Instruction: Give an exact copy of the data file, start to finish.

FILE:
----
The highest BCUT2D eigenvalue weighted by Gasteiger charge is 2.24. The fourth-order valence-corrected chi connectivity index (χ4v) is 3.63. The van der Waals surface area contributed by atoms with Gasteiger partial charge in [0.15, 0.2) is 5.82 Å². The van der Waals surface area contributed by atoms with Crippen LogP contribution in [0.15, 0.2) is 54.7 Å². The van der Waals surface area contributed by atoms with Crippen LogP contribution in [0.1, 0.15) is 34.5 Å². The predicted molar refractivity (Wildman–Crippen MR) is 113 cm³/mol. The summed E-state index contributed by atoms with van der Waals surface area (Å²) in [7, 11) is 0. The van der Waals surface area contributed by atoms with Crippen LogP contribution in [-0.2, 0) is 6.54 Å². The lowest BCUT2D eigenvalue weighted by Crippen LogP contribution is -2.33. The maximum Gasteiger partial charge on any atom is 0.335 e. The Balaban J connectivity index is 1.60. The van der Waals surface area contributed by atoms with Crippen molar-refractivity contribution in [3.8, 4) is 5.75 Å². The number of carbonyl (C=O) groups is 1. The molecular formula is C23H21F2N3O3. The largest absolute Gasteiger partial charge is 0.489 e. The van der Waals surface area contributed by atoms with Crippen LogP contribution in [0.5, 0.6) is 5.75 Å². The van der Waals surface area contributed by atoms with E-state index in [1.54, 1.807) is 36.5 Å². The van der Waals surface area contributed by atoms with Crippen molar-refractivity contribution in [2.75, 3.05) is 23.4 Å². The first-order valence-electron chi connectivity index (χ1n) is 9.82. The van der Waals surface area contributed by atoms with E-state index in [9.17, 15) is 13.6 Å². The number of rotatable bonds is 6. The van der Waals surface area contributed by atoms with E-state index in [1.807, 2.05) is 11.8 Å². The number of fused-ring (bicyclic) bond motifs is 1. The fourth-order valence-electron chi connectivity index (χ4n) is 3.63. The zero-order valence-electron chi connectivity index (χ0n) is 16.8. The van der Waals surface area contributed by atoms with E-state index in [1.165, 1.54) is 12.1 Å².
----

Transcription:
The highest BCUT2D eigenvalue weighted by Gasteiger charge is 2.24. The fourth-order valence-corrected chi connectivity index (χ4v) is 3.63. The van der Waals surface area contributed by atoms with Gasteiger partial charge in [0.15, 0.2) is 5.82 Å². The van der Waals surface area contributed by atoms with Crippen LogP contribution in [0.15, 0.2) is 54.7 Å². The van der Waals surface area contributed by atoms with Crippen LogP contribution in [0.1, 0.15) is 34.5 Å². The predicted molar refractivity (Wildman–Crippen MR) is 113 cm³/mol. The summed E-state index contributed by atoms with van der Waals surface area (Å²) in [7, 11) is 0. The van der Waals surface area contributed by atoms with Crippen LogP contribution in [-0.2, 0) is 6.54 Å². The lowest BCUT2D eigenvalue weighted by Crippen LogP contribution is -2.33. The maximum Gasteiger partial charge on any atom is 0.335 e. The Balaban J connectivity index is 1.60. The van der Waals surface area contributed by atoms with Crippen molar-refractivity contribution in [3.8, 4) is 5.75 Å². The number of carbonyl (C=O) groups is 1. The molecular formula is C23H21F2N3O3. The largest absolute Gasteiger partial charge is 0.489 e. The van der Waals surface area contributed by atoms with Crippen LogP contribution in [0.5, 0.6) is 5.75 Å². The van der Waals surface area contributed by atoms with E-state index in [1.54, 1.807) is 36.5 Å². The van der Waals surface area contributed by atoms with Crippen molar-refractivity contribution in [2.75, 3.05) is 23.4 Å². The first-order valence-electron chi connectivity index (χ1n) is 9.82. The van der Waals surface area contributed by atoms with E-state index in [9.17, 15) is 13.6 Å². The number of rotatable bonds is 6. The van der Waals surface area contributed by atoms with E-state index in [1.807, 2.05) is 11.8 Å². The number of fused-ring (bicyclic) bond motifs is 1. The fourth-order valence-electron chi connectivity index (χ4n) is 3.63. The zero-order valence-electron chi connectivity index (χ0n) is 16.8. The van der Waals surface area contributed by atoms with E-state index in [1.165, 1.54) is 12.1 Å².